Ripping open a new letter stamped with a personalised inky cat, I love the world Holly creates. Sending me long descriptive paragraphs painting scenes of her days in Edinburgh, attempting to explain her PhD and work with American officials, her new findings in physics and the opportunities she’s getting – Holly’s world merges science and art in a way I’ve never known.
I picture Georges Seurat’s A Sunday Afternoon on the Island of La Grande Jatte, but I imagine Holly wandering through in a lab coat, or a jumper, or thick eyeliner and a dress. Her words are pastoral and soft as they tell me about her investigations. I’ve never known anything so beautifully multifaceted.
Thinking it of her, I can start to wonder if people think it of me too, of all women. I want to know all of their inner thoughts, have every woman’s daily scenes described to me in prose, letting their magic shine through their word choices and admiring them more for each selection.
…your words hold your quirks and phrasings. Auden said, “your letter comes speaking as you”, I love that…“
Years into our pen pal relationship, my mum bought me a book of letters sent between artists. The introduction described letters as a ‘token of presence’, finally managing to describe the feeling of ripping open an envelope and bringing your friend to life, or pausing a part of yourself as you seal up feelings and wait for them to be heard. From her ‘Dear Lucy,‘ to her sprawling Xs, I read in Holly’s voice, trading my Northern accent for her Southern one. Whilst I always hear her, something in the lack of voice makes me recognise so many different ones.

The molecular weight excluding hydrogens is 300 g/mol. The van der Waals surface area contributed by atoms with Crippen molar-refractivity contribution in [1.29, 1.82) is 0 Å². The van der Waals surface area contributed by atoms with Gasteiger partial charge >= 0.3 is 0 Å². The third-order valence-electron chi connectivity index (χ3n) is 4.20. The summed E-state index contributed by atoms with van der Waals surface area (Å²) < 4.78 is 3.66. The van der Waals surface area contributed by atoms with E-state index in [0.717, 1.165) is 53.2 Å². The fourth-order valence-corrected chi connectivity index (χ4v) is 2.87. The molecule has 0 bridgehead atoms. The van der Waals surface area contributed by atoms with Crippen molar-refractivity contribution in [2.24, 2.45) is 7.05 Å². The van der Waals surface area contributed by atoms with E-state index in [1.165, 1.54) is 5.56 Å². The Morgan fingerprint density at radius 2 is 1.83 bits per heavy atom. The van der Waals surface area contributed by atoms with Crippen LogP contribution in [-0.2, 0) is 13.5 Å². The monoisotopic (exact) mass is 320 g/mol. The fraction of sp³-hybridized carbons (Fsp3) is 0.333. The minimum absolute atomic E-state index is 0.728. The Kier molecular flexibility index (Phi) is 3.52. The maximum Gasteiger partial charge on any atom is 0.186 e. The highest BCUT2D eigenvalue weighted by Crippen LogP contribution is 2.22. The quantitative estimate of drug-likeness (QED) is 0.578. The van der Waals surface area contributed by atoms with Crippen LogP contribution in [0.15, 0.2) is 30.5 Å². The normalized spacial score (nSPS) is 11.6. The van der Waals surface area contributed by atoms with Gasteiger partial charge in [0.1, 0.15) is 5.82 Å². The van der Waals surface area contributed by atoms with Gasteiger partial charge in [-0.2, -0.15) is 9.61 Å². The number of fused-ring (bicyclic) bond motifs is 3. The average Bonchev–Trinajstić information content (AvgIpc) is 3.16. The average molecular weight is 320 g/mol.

From long sentences describing the seasons changing in Durham to her short factual explanations of the day to day trials of studying, I sense Holly’s voice changing in her handwriting. Letting each change lead into their own monologues, I know each part of her as a friend now, as intriguing up close as they are beautiful in the big picture. Holly’s letters come speaking as her; containing multitudes and always changing, smart and creative, soft and strong, made magical by their layers.
Traversing to far corners of ourselves between greetings and goodbyes, I’ve realised how many sides of Holly I would never have gotten to learn over our all too occasional real life catch-ups. And so, thank God for our incessant need for more, for the lists of questions we’ve sent with a stamp for years, for the Royal Mail, for the voice in my head that’s getting better at mimicking her accent, and for the way writing to her makes me see myself better. We’re both so alive on these pages. I won’t let real life shrink us down.
Lucy is a Manchester based writer working across music, lifestyle and dipping in and out of poetry. She has bylines in places like Clash, NME and Salty. @lucyharbron